Roger Allen: landscape artist

Materialism is not something that bothers landscape artist Roger Allen.

He doesn’t covet the latest gadgets or have to wear a certain brand.

You won’t find him stressing over owning a Porsche or for that matter getting on the property ladder – all he cares about is his painting and the landscape surrounding him.

“So long as I have enough money to eat and something left for a pint at the pub at the end of the week I am more than happy,” he says.

Roger moved to Brassington 20 years ago into lodgings at Hoe Grange Farm and is now pretty much part of the fixtures and fittings.

Before he could make a living from art he had done casual farm work to supplement his earnings as an artist, so he is a handy chap to have around the yard in an emergency.

That’s where I first meet him having made my way down the track to the farm. Not knowing anything about the artist’s life beforehand I was, I admit, expecting to be taken to a plush studio converted from a farm building.

But as I step from the car and shake his hand he instead leads me to a modest-sized caravan behind the farm  and backing on to fields.

The 66-year-old artist senses my surprise and explains that the simplicity of his life-style suits him fine.

“I have everything I need to work in here,” he says and it is true, with amazing ingenuity he has managed to fit an enormous amount of studio kit into the space.

“Much of the time I am outside though, so the space I have in here is not an issue. I usually work en plein air as I love to work from nature. My long association with farming means that I know this is a working landscape and therefore my closely observed work is more realism than idealism.

“The landscape here is what provides me with constant inspiration for my paintings. There’s moorland, rocky outcrops, parkland and plenty of clumps of trees. The farm has 200 acres and reckon I have painted practically every square inch since I arrived,” he said with a smile.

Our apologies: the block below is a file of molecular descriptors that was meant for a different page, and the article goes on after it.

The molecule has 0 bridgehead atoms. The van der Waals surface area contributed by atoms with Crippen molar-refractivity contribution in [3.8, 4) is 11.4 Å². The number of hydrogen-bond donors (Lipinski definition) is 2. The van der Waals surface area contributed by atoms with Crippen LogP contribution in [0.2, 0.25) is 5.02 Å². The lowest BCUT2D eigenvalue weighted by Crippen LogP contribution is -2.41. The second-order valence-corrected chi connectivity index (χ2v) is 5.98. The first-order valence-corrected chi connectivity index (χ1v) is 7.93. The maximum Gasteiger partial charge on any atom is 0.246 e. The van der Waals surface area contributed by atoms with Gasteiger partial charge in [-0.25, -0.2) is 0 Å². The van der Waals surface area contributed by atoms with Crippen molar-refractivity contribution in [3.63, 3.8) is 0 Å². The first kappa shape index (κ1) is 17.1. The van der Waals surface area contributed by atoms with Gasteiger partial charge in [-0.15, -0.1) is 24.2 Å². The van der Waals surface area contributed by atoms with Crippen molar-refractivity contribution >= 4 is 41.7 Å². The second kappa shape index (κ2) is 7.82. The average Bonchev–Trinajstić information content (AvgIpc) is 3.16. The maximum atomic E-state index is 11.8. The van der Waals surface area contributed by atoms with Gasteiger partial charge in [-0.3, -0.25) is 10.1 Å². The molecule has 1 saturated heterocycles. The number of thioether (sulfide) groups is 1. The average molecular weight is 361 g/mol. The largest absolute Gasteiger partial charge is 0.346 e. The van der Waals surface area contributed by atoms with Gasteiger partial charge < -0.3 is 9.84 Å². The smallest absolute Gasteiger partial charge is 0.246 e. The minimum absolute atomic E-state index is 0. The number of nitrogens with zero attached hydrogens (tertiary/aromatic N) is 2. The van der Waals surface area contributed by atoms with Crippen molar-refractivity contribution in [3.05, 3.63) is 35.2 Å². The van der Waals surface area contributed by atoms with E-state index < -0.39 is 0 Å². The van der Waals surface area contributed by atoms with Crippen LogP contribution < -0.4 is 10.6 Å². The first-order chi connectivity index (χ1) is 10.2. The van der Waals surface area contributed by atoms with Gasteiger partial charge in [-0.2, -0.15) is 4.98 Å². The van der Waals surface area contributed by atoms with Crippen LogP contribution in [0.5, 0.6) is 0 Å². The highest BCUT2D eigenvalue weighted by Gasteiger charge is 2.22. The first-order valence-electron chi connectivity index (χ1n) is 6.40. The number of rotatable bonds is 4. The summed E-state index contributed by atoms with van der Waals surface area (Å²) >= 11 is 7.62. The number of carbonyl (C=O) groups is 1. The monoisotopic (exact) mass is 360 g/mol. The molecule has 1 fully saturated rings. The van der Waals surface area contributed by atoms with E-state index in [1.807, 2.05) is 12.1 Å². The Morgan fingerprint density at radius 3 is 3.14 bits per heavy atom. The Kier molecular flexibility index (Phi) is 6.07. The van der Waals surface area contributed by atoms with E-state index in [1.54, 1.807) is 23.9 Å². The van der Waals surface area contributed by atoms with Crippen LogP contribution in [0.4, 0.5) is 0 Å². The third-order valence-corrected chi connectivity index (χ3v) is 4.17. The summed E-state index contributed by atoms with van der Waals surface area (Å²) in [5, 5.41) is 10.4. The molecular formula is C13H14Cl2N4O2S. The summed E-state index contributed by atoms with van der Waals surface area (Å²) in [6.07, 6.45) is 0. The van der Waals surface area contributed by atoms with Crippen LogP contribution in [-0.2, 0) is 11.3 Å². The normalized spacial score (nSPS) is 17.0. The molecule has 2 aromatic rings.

Roger was born in Yorkshire and moved to Wellingborough in Northamptonshire with his family as a child. He completed his education there and then went on to teacher training college.

“Art was not considered a serious subject in those days and I was resigned to the idea that I would have to have a career first and do my art as a hobby.

“That didn’t last long though. I did my probationary year and hated every minute of it. I decided I was going to do what I wanted to do and become an artist.

“At 16 I had a Saturday job on a farm and I continued to do some casual work until I established myself and, eventually I got into a gallery near Towcester and I ended up selling everything I produced.

“Over the years since then it has been a bit hand to mouth, but I am happy just painting and don’t want for anything else.”

Roger is a member of the Peak District Artisans and says making the move to join up with other like-minded people has been great for him.

“Being totally isolated from people I could get in a rut, so I do like to be able to communicate with people on a similar wavelength and I enjoy exhibiting my work at the events. To be honest I have never been one for putting myself or my work out there, so it is something I need to make an effort to do.”

Having said that, Roger does enter his paintings into competitions and has won awards at the Derby City Open and the Derbyshire Open many times.

This year his painting Sedbergh and the Howgills  was selected for the Sunday Times Watercolour Competition, exhibited at the Mall Galleries in London and is now at Trowbridge Arts until December 23. It will be moving to Guildford House Gallery from January 13-March 10.

He will be taking part in the PDA exhibition at Chatsworth House from January until March and also has paintings at Cromford Studio and Gallery.

Go to for more details.